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  • The Making of a Hero

    Is 9/11 our generation’s Kennedy assassination? I don’t mean my question in a cavalier sense. I mean it in the sense that all day today, people described where they were when they first heard about the planes crashing into the World Trade Center.

    I certainly remember where I was – in our apartment, watching the news while getting ready for work, at first thinking it was a horrible accident and only later discovering it was terrorists. I remember watching the towers collapse. And I remember, later, being moved to tears by the heroism of the Flight 93 passengers.

    There are heroes everywhere.

    When I was growing up, I loved heroes. I loved action adventure stories about people who were brave and courageous and did great deeds. As I got older, I devoured the first ten or fifteen Tom Clancy books, and the Star Trek and Star Wars novels, which were fairly new at the time. My favorite TV show when I graduated from college was JAG. I dreamed of becoming a CIA agent or working for the FBI. I even applied to a summer JAG program during my first year of law school.

    I always knew I’d want to be a wife and mom someday, but growing up, I always thought I’d have some exciting, heroic career too. That didn’t happen. And now I find myself feeling grateful that I’ve lived such a blessed life that my courage has never been truly tested, that I’ve never had to make a life or death decision like whether to go into a burning building to try to save someone or try to take out a terrorist holding a weapon so he can’t hurt anyone else.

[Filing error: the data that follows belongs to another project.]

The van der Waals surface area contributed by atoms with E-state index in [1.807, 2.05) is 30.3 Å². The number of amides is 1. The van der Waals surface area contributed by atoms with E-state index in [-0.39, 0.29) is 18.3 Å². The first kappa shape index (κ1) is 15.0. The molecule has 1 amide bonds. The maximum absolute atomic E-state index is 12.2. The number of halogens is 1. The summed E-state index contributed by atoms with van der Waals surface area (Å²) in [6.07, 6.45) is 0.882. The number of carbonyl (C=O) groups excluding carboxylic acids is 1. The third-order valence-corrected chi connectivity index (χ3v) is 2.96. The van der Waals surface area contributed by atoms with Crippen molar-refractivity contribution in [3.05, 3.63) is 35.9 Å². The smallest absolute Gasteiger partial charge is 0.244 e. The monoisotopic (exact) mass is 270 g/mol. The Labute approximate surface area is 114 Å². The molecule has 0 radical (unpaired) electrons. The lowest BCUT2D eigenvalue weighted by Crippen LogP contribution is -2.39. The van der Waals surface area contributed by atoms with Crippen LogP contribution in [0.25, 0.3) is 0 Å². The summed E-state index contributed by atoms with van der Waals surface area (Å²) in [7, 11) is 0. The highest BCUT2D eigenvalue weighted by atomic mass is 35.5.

As a mother, I can’t help hoping that my children will be equally safe. I don’t want them to ever find themselves in the position of having to make a choice like that.

    And so I marvel at the women and men who have made those choices. They have my deepest gratitude and admiration. I am thankful to their parents too, for teaching their children well and letting them go.

    I’m off to make a donation to one of my favorite charities, the USO. I really like donating to the Operation Phone Home program – 100% of the funds raised goes toward the purchase of international calling cards so troops can talk to their families. And while I make my contribution, I’ll be listening to fellow USO supporter Toby Keith’s song, “Courtesy Of The Red, White And Blue.”


    1. It's sad that we send our troops off to fight… and then charge them to call home? Really? I just assumed they could pick up a phone on base and call, no questions asked. Thanks for adding that tid bit of information to your post. I had no idea.